Brake fluid, like any synthetic fluid, eventually breaks down in its chemical makeup due to heat, pressure, and time. When this happens, the pedal pressure and braking power are diminished.
Coolant, or antifreeze, should be replaced or flushed in your Audi every 40,000 miles or whenever a coolant system part is replaced.
These coolant system parts include the radiator, thermostat, hoses, heater core, etc.
Small particles of debris form over time within the coolant system, and these can clog or restrict the flow of coolant, resulting in potentially extensive damage to the system.
It is also advised to flush the system to clean it out and protect the coolant parts.
Audi spark plug replacement schedules are different for each engine, but the schedule should be adhered to diligently.
Replacing spark plugs consistently, as recommended, is crucial in minimizing the damage to other associated systems that can occur once plugs are worn and causing “misfires.”
What are misfires in a car’s engine?
Misfires, by definition, are the failure of one or more plugs or coil packs to ignite or “fire” properly. The catalytic converter eventually becomes damaged due to misfires.
Repairing or replacing the catalytic converter is a costly repair that can be averted with adherence to a proper maintenance schedule.
Timing Belts & Chains
An Audi’s timing belt replacement is one of the most important services based on specific mileage intervals.
Failure to adhere to the recommended replacement interval causes significant engine damage if the belt breaks.
Thankfully, timing belt service isn’t needed too frequently - it is recommended every 80,000 - 90,000 miles depending on your particular engine.
Timing chains are less problematic than belts in terms of a critical failure because you’ll typically be given a warning. A trouble code usually presents itself, as well as physical symptoms, like clicking noises emanating from the timing cover or the Audi running rough.
These symptoms indicate the chain and associated parts are worn and need to be replaced immediately.
The transmission service frequency in Audis varies based on which type of transmission is in the Audi.
For this reason, check your owner’s manual or contact a trusted Audi service facility for the correct service interval. Failure to adhere to proper transmission service schedules and fluids can result in very costly repairs.
To extend the life of your vehicle’s tires, Autohaus Social suggests rotating the tires at the following intervals:
-Standard Audis: Every other oil change service
-Crossovers and SUVs: Every service
Rotating your tires at a consistent interval promotes even tread wearing and helps maintain proper vehicle traction, handling, and safety.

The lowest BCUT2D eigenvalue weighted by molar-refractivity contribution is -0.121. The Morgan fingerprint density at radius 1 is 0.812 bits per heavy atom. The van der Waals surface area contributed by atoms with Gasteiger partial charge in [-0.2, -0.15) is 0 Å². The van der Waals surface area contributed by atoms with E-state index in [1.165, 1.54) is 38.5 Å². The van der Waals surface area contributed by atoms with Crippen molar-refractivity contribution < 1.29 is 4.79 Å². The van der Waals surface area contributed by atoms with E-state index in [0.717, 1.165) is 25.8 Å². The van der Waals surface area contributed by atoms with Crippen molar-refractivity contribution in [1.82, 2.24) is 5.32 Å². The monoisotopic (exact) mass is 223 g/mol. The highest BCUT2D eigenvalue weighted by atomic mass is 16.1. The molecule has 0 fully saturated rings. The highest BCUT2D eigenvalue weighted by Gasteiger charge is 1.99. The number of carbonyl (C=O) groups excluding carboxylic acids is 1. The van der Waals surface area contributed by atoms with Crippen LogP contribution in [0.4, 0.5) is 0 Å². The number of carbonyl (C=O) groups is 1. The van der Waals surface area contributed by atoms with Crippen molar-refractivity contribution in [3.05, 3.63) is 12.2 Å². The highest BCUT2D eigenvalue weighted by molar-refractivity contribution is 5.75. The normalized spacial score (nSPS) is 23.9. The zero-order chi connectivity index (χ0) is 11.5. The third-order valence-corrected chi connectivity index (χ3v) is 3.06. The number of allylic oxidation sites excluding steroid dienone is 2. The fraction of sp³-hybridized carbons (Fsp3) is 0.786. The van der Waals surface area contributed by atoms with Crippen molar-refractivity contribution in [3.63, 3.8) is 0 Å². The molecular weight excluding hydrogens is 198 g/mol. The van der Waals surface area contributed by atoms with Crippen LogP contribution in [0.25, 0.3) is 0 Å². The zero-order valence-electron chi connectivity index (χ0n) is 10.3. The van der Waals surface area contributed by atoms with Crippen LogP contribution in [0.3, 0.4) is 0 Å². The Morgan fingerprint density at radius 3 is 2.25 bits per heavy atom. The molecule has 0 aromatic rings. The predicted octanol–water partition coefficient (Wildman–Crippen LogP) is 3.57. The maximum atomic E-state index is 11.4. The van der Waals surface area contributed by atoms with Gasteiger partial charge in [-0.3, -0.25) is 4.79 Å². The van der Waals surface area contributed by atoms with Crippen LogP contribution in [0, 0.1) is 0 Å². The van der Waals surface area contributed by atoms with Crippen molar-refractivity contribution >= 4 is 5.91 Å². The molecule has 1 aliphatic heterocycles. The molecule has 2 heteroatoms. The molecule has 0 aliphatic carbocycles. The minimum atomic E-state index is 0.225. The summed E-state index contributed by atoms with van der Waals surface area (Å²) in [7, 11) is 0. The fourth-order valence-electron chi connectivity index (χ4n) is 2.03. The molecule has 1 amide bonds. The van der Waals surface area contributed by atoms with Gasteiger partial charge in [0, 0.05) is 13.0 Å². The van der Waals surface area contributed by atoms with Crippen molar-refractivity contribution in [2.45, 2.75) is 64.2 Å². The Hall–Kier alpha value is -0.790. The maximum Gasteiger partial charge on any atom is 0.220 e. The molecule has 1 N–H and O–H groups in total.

Because manufacturers don’t typically suggest cleaning your sunroof drains as necessary maintenance, dealers rarely recommend scheduled cleaning of drains.
However, our team does not agree with this.
If you park outside, especially if there is a lot of tree canopy, the drains should be cleaned every spring before the spring rains. If the vehicle is garage-kept, every 2 or 3 years suffices.
Why is cleaning the sunroof drains so important?
Your sunroof was not designed to be completely water-proof. There are tracks within the frame allowing excess water to travel to the front (left and right) and rear (left and right) drains.
Failure to keep these drains clean results in water damage to the interior of the vehicle, and we are not just talking about water on the floorboards. You can have water in the electrical and mechanical systems inside Audi’s cab.
One hour, once a year, can save you thousands of dollars in repairs!
Choosing Proper Fluids for your Audi
At one time, automotive fluids were fairly universal. But as vehicles and technology have developed, specialization has become necessary.
Today, if you see a fluid claiming to be universal, NEVER put it in your Audi!
All fluids are engineered by the manufacturer to meet the vehicle's specific needs and systems. For example, if you mix a Ford coolant (antifreeze) with an Audi coolant, you can cause severe damage to the engine’s cooling system.
Vehicle damage is not the full extent of the dangers associated with using the wrong fluids - if your vehicle recommends a 5w40 synthetic oil, but you use the wrong 5w40 oil, you also void your warranty and potentially damage the engine internals.
It is critical to use the correct fluids for their associated systems!
The following are ways to know if you are using the right fluids in your Audi.
Proper Oil In Your Audi
Each manufacturer requires not only a particular weight oil for the engine but also a specific “add-pack” designation.
It is vital to use the correct weight oil for the engine to maintain the proper crankcase pressure (the pressure inside the engine when running).
Equally important for long term care is the Add Pack mentioned above. An Add Pack is the designated amount of additional chemicals in the oil that improves the oil’s performance.